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Higher Education and GATS


Trade in education is organized in five categories of service, based on the United Nations Provisional Central
Product Classification (CPC):
Primary education, covering preschool and other primary education services, but excluding child care
 Secondary education, including general higher secondary, technical and vocational secondary and
technical and vocational services for disabled;
 Higher Education, covering post secondary technical and vocational education services as well as other
higher education services leading to university degree or equivalent;
 Adult Education covers education for adults outside the regular education system;
 Other Education; which covers all other education services not elsewhere classified; nonetheless
education services related to recreation matters are not included.
During the Uruguay Round only 29 member countries of the WTO (considering EC as a single member
country) made commitments in education and only 21 of these included commitments in higher education. It is
interesting to note that Congo, Lesotho, Sierra Leone and Jamaica have made full unconditional commitments in
higher education, perhaps with the intent of encouraging foreign providers to help develop their education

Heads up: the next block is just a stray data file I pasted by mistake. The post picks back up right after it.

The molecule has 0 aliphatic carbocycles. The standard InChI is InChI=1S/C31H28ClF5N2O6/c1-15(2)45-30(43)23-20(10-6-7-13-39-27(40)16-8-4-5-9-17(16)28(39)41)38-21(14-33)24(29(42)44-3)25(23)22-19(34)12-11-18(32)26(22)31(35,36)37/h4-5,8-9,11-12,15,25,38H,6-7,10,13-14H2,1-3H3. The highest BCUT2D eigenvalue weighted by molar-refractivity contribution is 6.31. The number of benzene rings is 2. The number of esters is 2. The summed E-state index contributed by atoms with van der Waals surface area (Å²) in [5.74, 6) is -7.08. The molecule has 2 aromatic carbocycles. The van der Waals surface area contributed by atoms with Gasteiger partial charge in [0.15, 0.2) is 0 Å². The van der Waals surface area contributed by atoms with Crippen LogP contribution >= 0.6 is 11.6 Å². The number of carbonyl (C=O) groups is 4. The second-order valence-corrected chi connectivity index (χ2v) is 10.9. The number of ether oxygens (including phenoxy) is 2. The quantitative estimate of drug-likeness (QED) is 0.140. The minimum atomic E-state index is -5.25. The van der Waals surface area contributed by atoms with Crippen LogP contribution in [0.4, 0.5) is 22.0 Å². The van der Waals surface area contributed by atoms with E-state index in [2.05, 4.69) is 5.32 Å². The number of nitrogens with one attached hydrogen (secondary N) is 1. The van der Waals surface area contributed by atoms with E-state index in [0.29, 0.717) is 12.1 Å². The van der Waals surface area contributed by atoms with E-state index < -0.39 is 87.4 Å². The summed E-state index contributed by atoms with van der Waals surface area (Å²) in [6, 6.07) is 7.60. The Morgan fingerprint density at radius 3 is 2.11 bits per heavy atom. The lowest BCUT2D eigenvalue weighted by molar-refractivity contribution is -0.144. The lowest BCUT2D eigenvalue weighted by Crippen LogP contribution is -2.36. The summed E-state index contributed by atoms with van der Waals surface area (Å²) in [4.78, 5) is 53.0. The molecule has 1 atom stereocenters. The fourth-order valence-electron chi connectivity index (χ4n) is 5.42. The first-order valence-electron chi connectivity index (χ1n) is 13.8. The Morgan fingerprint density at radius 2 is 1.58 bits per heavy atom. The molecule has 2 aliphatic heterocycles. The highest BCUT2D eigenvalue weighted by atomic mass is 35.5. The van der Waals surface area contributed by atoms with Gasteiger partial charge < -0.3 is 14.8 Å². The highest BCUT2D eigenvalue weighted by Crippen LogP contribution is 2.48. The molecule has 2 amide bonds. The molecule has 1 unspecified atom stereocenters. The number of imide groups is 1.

systems. Australia’s commitment for higher education covers provision of private tertiary education services,
including university level. The European Union has included higher education in their schedule with clear
limitations on all modes of trade except ‘consumption abroad’, which generally means foreign tuition paying
students. Only four (Australia, New Zealand, USA and Japan) of the 21 countries with higher education
commitments have submitted a negotiating proposal outlining their interests and issues. WTO members have
chosen to impose considerably more limitations on trade in educational services in modes 3 and 4 than in modes
1 and 2. This is also the common picture for trade in other services. Furthermore, member countries have in
general put slightly more limitations on trade in primary and secondary education than on higher and adult


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